Details of the Stuxnet worm’s origins and functioning have been seeping into the media, tidbit by intriguing tidbit, since last Summer, when news of the worm went mainstream. But a new exclusive from the New York Times breaks the Stuxnet story wide open, confirming oft-cited theories that it was a state-sponsored attack and pointing the finger at both the U.S. and Israel as the creators of the worm.
The story, in Sunday’s New York Times, cites Obama administration sources, as well as experts including Ralph Langner, saying that Stuxnet was created specifically to disable Iran’s uranium enrichment facility at Nantaz – a mission that the worm apparently carried out with aplomb.
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Much has been written about Stuxnet in the last six months, with researchers settling on centrifuges used for uranium enrichment fairly early in the analysis of the worm. connections to Israeli intelligence have also come out of analysis of the worm by Symantec and others.
But the Times article goes well beyond those reports, retracing a complex U.S. Israeli joint operation, that also included cooperation from Germany and Great Britain, as well as knowing or unknowing cooperation by Siemens, the firm that made the programmable logic controllers (PLCs) targeted by Stuxnet. U.S. intelligence and scientists helped analyze the PLCs for vulnerabilities, part of a larger project to research vulnerabilities in commonly used industrial components. Israeli intelligence tested aspects of the worm using centrifuges identical to Iran’s at Israels Dimona complex prior to deploying it – making the worm’s success a foregone conclusion, the article claims. In the end, Stuxnet may have knocked Iran’s progress towards a nuclear weapon off by five years or more – part of a program to “run the clock” on Iran. That’s more than Israeli military estimates for the time that they would earn by bombing the Nantaz facility – an act that may have ignited a regional war.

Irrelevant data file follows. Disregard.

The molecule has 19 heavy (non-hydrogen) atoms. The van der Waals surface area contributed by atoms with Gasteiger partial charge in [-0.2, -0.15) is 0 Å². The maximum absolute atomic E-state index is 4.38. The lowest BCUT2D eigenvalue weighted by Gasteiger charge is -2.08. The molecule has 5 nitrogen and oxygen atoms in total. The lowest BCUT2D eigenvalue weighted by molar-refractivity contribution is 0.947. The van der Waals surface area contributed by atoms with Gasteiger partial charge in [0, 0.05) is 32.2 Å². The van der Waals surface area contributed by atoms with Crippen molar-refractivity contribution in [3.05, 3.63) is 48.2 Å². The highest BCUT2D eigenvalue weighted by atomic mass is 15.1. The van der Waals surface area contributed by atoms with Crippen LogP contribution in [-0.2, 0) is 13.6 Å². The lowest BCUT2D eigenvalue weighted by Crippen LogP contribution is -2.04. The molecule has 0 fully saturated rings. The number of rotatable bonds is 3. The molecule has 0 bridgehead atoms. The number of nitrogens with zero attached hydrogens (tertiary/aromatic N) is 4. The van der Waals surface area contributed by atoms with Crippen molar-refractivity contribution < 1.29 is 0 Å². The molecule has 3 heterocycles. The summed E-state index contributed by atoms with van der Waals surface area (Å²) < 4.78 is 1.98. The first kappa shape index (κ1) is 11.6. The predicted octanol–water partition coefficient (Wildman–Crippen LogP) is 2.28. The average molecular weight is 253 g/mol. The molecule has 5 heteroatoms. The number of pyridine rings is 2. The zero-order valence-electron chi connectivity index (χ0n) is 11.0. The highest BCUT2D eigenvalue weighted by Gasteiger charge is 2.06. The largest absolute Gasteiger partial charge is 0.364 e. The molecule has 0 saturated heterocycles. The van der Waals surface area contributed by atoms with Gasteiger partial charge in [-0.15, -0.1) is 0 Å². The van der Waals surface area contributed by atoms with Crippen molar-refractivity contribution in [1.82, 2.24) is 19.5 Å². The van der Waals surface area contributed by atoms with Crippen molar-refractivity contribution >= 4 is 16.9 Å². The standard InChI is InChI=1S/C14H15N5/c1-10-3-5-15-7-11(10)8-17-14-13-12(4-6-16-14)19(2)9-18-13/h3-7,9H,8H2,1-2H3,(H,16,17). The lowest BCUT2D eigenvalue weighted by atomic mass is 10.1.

However, experts said that the release of Stuxnet was an act akin to crossing the Rubicon – opening the door to similar, state sponsored attacks aimed at critical infrastructure. The U.S., just like Iran, is vulnerable to such attacks and could find itself targeted, the article notes.